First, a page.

Let’s use go vet, the standard tool for analyzing Go’s source code

Image for post

Usage of Go is increasing within the company. Due to it being a compiler as well as a static type language, one of its key features is fast execution speed. Besides that, it is easy to learn due to its simple setup, easy enough that programs written using it can be run on multiple platforms.

With its increasing popularity, we foresee that more teams will begin to use Go. While preserving the quality of the code, in order to improve on serviceability, let’s use software to check the code… there are a few different types of software to choose from, but this time, we’d like to introduce go vet, software that is standardized for and built into Go.

how to use go vet

go vet is run by using the specification method go tool vet [directory].

After executing, areas with problems will be indicated in the output.

After that, just make the necessary edits to the source code according to the identified points.


go vet’s help can be output using go doc cmd/vet.

Regarding options

Items for analysis can be designated in the options. By default, -all is selected, which will conduct a check on all items. For example, to search for unreachable code, use -unreachable.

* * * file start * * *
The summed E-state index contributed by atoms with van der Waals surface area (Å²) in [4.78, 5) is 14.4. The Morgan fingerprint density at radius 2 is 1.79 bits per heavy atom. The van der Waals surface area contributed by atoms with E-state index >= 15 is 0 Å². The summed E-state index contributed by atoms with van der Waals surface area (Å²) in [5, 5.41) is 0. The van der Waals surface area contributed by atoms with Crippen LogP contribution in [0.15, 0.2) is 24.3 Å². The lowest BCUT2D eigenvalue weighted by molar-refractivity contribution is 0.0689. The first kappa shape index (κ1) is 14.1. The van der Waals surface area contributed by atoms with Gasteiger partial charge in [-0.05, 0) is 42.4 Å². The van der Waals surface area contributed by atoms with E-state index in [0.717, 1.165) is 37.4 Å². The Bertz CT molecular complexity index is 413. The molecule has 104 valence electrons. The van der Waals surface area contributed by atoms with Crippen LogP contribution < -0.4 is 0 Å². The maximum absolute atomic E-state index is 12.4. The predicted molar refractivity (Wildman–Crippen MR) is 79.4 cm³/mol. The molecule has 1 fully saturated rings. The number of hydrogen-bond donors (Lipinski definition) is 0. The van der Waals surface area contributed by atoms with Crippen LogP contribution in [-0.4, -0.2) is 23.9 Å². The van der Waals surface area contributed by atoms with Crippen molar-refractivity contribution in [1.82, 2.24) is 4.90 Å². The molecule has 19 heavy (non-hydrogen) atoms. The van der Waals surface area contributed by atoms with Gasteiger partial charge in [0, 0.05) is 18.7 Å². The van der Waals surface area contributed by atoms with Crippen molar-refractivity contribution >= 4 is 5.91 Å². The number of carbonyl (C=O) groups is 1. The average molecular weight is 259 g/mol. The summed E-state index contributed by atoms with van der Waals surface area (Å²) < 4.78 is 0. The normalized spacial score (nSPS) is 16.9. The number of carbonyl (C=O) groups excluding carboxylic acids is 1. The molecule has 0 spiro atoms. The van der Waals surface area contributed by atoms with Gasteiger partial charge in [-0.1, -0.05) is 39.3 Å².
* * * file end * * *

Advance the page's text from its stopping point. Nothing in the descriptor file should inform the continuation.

Besides that, to change pointers to a numerical value, if you use unsafe.Pointer there is an option to show a warning -unsafeptr.

Although it’s basically alright to check all the items, please try to assign flags depending on requirements, and just execute the type of item/analysis that is required.

go vet is standardized, and will identify troublesome points based on previous experience. In short, the identified item is not always the problem. Nonetheless, it may also identify problems that did not show up in the compiler. By making edits alongside the contents, you should be able to write code that is easy to understand.

Many code analyzing tools for the Go language cause a heavy load on CPU resources. As such, it will take time when run on a local PC, and you might find it frustrating. When that happens, in coordination with Pull Request on GitHub, execute a Go language analytical tool, Sider, a CI service for automating code reviewing, should be of help. Sider is compatible with go vet. A free trial is available, so please try it first

Aki Asahara

CEO of Sider. Aki joined Fixstars in 2008 and served major clients such as the US Airforce, MIT, USC, Toyota, and Hitachi High-technologies. After his successful tenure, he was appointed CEO of US operations in 2012. He was appointed CEO of Sider in 2019. He holds a Ph.D. in Astrophysics from Kyoto University and is a Certified Scrum Master.

Leave a Reply

This site uses Akismet to reduce spam. Learn how your comment data is processed.